This first round of grants was the final step in solidifying our new approach. We are looking for partners that are bold and innovative, partners that share our organizational values and are willing to question the status-quo. And most importantly, we are looking for partners that believe that those most impacted by unjust histories and policies should be at the center of the work and of the solutions.

So, we are excited to partner with organizations as diverse as the Ella Baker Center for Human Rights in Oakland, California to help them advocate for laws that reduce solitary confinement for young people and to spread some of the great strides that California has made to other states and with the Louisiana Center for Children’s Rights in New Orleans for their Fairness First Project which helps them leverage the success of their direct service work as a driver for systems level reform in one of the most incarcerated states in the country. We continue to learn from our new partnership with JustLeadershipUSA as they put the voices of those formerly incarcerated at the center of criminal justice reform. And locally here in New York City, we are partnering with innovative voices like Common Justice, a Vera Institute of Justice demonstration project which works in collaboration with the Brooklyn District Attorney’s office in an effort to provide direct services centered around young people accused of felonies.

These are just a few of our new partners. Please visit our grantees page to see them all.  As we continue to learn and grow as a grant maker we will be highlighting many of their voices right here on our blog. Please be sure to read, post, like and share. Through community and partnership can we realize the change we seek.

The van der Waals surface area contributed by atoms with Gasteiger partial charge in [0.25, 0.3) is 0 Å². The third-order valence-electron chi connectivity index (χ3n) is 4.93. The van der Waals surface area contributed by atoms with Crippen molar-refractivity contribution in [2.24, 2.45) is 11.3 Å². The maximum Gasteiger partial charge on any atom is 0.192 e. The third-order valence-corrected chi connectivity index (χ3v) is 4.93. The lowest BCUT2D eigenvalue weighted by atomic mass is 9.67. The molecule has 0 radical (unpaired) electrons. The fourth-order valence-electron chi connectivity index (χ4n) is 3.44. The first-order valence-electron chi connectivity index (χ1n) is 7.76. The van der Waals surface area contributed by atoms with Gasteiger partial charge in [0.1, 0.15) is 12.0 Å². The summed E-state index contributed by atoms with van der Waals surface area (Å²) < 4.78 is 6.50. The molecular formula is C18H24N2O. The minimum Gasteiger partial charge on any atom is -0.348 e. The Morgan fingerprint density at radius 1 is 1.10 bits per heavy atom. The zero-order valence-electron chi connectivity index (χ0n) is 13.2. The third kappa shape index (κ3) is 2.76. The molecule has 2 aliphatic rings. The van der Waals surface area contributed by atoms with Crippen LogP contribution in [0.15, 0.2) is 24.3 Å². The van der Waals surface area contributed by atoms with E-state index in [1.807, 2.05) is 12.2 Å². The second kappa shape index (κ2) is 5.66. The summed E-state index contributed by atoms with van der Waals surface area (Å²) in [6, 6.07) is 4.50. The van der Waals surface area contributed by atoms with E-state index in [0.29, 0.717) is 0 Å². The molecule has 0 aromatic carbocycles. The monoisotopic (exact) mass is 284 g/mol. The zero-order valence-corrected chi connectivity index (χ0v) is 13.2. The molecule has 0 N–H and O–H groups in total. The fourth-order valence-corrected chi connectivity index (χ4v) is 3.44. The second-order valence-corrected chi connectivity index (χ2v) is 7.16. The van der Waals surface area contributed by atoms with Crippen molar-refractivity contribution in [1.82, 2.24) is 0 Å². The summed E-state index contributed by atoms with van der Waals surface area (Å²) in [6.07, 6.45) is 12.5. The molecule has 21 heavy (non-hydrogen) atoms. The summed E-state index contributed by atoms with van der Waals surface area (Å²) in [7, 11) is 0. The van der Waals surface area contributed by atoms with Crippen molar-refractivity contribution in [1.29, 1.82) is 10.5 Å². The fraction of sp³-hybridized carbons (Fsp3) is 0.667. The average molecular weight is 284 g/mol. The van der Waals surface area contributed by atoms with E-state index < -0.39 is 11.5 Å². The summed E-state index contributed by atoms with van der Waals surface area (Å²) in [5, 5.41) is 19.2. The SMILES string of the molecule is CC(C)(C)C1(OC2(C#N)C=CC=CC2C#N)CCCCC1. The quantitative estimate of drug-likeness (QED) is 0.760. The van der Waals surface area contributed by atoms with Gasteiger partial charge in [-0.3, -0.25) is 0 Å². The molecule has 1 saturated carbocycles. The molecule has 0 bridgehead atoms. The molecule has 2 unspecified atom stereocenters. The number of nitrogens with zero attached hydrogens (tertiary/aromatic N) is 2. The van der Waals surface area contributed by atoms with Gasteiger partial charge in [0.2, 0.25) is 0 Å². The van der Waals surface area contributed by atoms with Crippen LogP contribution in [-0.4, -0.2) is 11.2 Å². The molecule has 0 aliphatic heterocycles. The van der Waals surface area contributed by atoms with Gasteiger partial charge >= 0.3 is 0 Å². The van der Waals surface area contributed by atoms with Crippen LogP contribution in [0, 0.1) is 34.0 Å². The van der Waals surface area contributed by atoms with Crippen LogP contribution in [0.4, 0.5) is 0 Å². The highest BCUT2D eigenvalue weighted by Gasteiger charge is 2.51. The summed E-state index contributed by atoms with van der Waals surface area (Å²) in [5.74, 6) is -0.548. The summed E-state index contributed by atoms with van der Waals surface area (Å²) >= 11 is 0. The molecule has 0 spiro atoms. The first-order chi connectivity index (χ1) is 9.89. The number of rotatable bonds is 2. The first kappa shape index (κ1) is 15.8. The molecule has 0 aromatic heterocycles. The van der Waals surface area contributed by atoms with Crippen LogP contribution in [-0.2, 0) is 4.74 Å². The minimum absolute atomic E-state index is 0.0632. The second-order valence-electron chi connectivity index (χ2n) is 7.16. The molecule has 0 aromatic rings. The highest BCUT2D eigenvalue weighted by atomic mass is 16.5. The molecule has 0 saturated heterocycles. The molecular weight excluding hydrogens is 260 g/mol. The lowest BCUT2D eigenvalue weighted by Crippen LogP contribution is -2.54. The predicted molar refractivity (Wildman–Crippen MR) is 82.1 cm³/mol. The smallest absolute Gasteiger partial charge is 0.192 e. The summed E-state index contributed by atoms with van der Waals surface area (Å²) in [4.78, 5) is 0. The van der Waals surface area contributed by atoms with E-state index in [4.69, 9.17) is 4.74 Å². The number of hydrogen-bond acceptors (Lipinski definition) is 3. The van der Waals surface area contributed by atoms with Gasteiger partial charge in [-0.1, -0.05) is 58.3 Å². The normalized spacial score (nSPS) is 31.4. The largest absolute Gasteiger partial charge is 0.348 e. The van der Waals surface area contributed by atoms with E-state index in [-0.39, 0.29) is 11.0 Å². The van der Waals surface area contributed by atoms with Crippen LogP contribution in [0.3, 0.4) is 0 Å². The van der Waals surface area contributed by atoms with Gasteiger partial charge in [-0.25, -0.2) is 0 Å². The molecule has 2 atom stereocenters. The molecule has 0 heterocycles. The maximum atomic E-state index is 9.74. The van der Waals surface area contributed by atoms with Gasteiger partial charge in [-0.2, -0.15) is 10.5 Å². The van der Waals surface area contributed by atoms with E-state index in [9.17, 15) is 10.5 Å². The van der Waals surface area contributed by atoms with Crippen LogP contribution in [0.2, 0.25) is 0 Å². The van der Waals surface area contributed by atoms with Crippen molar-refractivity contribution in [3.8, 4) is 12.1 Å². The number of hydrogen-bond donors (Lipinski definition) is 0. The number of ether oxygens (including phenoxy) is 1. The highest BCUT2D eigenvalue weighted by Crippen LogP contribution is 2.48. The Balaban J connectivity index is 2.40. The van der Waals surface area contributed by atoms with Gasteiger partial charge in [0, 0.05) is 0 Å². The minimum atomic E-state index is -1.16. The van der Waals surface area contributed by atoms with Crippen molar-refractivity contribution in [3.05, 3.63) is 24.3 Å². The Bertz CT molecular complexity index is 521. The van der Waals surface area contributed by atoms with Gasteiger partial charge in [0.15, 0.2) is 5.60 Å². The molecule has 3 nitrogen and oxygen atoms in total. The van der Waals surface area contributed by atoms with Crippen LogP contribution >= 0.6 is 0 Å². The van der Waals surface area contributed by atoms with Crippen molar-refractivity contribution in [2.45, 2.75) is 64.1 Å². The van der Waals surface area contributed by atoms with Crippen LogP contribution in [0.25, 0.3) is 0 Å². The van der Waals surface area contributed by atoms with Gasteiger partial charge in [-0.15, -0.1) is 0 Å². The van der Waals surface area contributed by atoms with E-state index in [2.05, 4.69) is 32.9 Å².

A Time For Change

I’m excited to announce a new chapter in the history of the Andrus Family Fund. As Mother Teresa once said, “I alone cannot change the world, but I can cast a stone across the waters to create many ripples.”  At the Andrus Family Fund we do not believe that we alone can make any substantial change – change happens in partnership and in community. I hope that with our new focus we will begin to help create many ripples in the areas we care about so that real change can take root.

We have a fresh look and a new focus. Why the change? As an organization, we’ve evolved to better achieve our mission. We’re fostering potential and unlocking promise for youth and young adults and the organizations that serve them. We want to invest in partnerships with young people, organizations and systems that help create lifelong personal, family and community connections which lead to successful and productive adulthoods. We want to support organizations whose work directly connects youth to the people and services they need to become self-sustaining and resilient. We will work closely with all of our grantees to advance and advocate for programs and policies that are proven to create more equitable systems. We will continue to support organizations that utilize community organizing as a tool to remove barriers and create social change.

But it’s not about us. It’s about who we serve – our grantees. It’s about the work they do and the lives they impact. As you peruse our updated site, I hope this will be evident. Each and every page features youth from our grantee partners, so we never forget what’s at stake. We believe that every young person deserves more than one chance at a successful life.

Part of our evolution is taking our cause to communities near and far. Being more vocal about the issues that make young people vulnerable is the first place to start. That’s why we’re embracing social media, using photos and videos to put a face to the important work our grantees do every day. Please follow us and join the movement that puts our youth and young adults at the center of change!

The future is full of possibility. I’m proud of what AFF has achieved over the past 14 years, and I’m really looking forward to our progression. There’s lots of work to be done and we’re honored to be at the forefront of change.